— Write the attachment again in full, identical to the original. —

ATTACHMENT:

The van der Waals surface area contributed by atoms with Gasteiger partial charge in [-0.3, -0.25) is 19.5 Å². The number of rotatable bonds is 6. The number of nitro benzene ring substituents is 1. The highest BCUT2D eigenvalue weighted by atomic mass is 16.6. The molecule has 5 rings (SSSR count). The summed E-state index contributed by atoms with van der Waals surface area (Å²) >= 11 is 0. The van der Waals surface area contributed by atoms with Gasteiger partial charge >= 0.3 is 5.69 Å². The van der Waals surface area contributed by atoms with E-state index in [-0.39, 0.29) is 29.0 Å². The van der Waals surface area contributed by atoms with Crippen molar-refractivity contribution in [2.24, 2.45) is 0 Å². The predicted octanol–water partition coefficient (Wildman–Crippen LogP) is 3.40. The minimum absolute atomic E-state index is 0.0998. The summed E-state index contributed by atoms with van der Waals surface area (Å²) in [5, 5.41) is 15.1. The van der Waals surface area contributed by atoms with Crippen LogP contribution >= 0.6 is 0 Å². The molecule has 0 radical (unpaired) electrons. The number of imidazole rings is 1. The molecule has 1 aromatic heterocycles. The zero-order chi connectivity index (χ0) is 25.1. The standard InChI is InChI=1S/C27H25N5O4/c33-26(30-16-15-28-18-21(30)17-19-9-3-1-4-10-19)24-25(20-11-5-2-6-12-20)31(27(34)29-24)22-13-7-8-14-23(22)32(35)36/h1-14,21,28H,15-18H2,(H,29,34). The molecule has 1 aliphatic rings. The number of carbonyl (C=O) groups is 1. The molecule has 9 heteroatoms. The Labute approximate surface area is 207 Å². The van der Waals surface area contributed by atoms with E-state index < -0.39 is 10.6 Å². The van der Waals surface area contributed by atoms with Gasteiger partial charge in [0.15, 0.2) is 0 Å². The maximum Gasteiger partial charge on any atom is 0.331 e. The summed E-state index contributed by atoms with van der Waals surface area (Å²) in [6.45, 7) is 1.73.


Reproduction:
The van der Waals surface area contributed by atoms with Gasteiger partial charge in [-0.3, -0.25) is 19.5 Å². The number of rotatable bonds is 6. The number of nitro benzene ring substituents is 1. The highest BCUT2D eigenvalue weighted by atomic mass is 16.6. The molecule has 5 rings (SSSR count). The summed E-state index contributed by atoms with van der Waals surface area (Å²) >= 11 is 0. The van der Waals surface area contributed by atoms with Gasteiger partial charge >= 0.3 is 5.69 Å². The van der Waals surface area contributed by atoms with E-state index in [-0.39, 0.29) is 29.0 Å². The van der Waals surface area contributed by atoms with Crippen molar-refractivity contribution in [2.24, 2.45) is 0 Å². The predicted octanol–water partition coefficient (Wildman–Crippen LogP) is 3.40. The minimum absolute atomic E-state index is 0.0998. The summed E-state index contributed by atoms with van der Waals surface area (Å²) in [5, 5.41) is 15.1. The van der Waals surface area contributed by atoms with Crippen LogP contribution >= 0.6 is 0 Å². The molecule has 0 radical (unpaired) electrons. The number of imidazole rings is 1. The molecule has 1 aromatic heterocycles. The zero-order chi connectivity index (χ0) is 25.1. The standard InChI is InChI=1S/C27H25N5O4/c33-26(30-16-15-28-18-21(30)17-19-9-3-1-4-10-19)24-25(20-11-5-2-6-12-20)31(27(34)29-24)22-13-7-8-14-23(22)32(35)36/h1-14,21,28H,15-18H2,(H,29,34). The molecule has 1 aliphatic rings. The number of carbonyl (C=O) groups is 1. The molecule has 9 heteroatoms. The Labute approximate surface area is 207 Å². The van der Waals surface area contributed by atoms with E-state index < -0.39 is 10.6 Å². The van der Waals surface area contributed by atoms with Gasteiger partial charge in [0.15, 0.2) is 0 Å². The maximum Gasteiger partial charge on any atom is 0.331 e. The summed E-state index contributed by atoms with van der Waals surface area (Å²) in [6.45, 7) is 1.73.